[MUD-Dev] Geometric content generation

Ola Fosheim Grøstad <olag@ifi.uio.no> Ola Fosheim Grøstad <olag@ifi.uio.no>
Sat Oct 6 23:30:24 New Zealand Daylight Time 2001


rayzam wrote:
> From: "Ola Fosheim Grøstad" <olag at ifi.uio.no>
 
>> If you make a game for rats (or pigeons!) then maybe what was
>> stated about rats was particularly useful.  Unfortunately the
>> higher-level goals/needs of rats and humans are
>> different. Motivation in humans can not be analysed by a simple
>> stimuli-response experiment.
 
> Actually, motivation in humans consists of performing an action,
> often without knowing why, and then rationalizing it
> afterwards. Or changing our beliefs based on the action we
> performed. Motivation on the level you're talking about is either
> hindsight, or repetition.

This doesn't really make sense to me, maybe you have a reference.
If I am motivated to apply for school because I want to become a
movie director, how is that related to what you just wrote?  Anyway,
there is no single model of motivation, just like there is no single
model or ontology for emotions...

>> You certainly don't want to electrocute your players when they
>> make mistake, yes that is feedback, but no, IT DOES NOT MAKE THEM
>> HAPPY.
 
> Neither does dying in a mud. Or losing equipment. Or having to
> spend money on things. But without these things, you lose
> challenge. And as per philosophy: can you truly feel happy if you
> never feel sad?

Yes, I can feel happy/excited if I can feel bored, at least.

I don't agree that you loose challenge. There is challenge to
playing the piano, making a drawing etc. What you might get less of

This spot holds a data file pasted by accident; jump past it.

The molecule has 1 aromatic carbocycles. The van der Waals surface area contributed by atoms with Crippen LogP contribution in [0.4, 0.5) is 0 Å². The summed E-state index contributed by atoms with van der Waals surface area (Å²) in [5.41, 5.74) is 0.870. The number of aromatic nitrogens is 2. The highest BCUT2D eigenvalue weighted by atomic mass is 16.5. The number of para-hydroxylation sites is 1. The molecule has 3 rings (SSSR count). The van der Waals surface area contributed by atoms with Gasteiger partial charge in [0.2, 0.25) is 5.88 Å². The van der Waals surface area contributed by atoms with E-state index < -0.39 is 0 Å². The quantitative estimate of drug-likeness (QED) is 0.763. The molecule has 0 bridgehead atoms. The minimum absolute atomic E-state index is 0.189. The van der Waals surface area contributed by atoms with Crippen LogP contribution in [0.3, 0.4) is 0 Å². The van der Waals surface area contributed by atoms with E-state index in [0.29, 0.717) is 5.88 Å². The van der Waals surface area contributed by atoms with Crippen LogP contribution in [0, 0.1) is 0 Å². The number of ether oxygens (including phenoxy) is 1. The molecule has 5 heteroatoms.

is drama. Although, you can of course find drama in music.

> in many games. How long can you play a game in invincible/god
> mode?  How quickly does it get boring, and thus makes the player
> 'not happy'?

Depends on how many games you have access to, of course. Or if there
is sufficient building blocks for defining new activities. I (and
several others on this list) prefer not to play games by their
rules, rather we try to break the apparent rules and if that makes
sense (great depth) then playing not-by-the-rules is what makes the
game fun.  I had a lot of fun playing Monstertruck Madness, but I
almost never played according to the rules (to win or any such silly
thing).
 
> 1991 - 2000 was the "Decade of the Brain". Lots of funding for
> understanding how the mind works. And lots of work done on
> it. Many advances. What changes is the label. Behavioral
> psychology was an older term. Physiological psychology came next,
> I think. Then cognitive psychology, neuroscience, cognitive
> neuroscience, judgement decision-making (JDM), social cognition,
> etc. These are the buzzwords to use when checking out how the
> brain works.

Well, maybe I got it all wrong, but I thought behaviourists tended
to only care about observable behaviour, and that they did not
concern themselves with "what the brain looks like".

--
Ola  -  http://folk.uio.no/olag/


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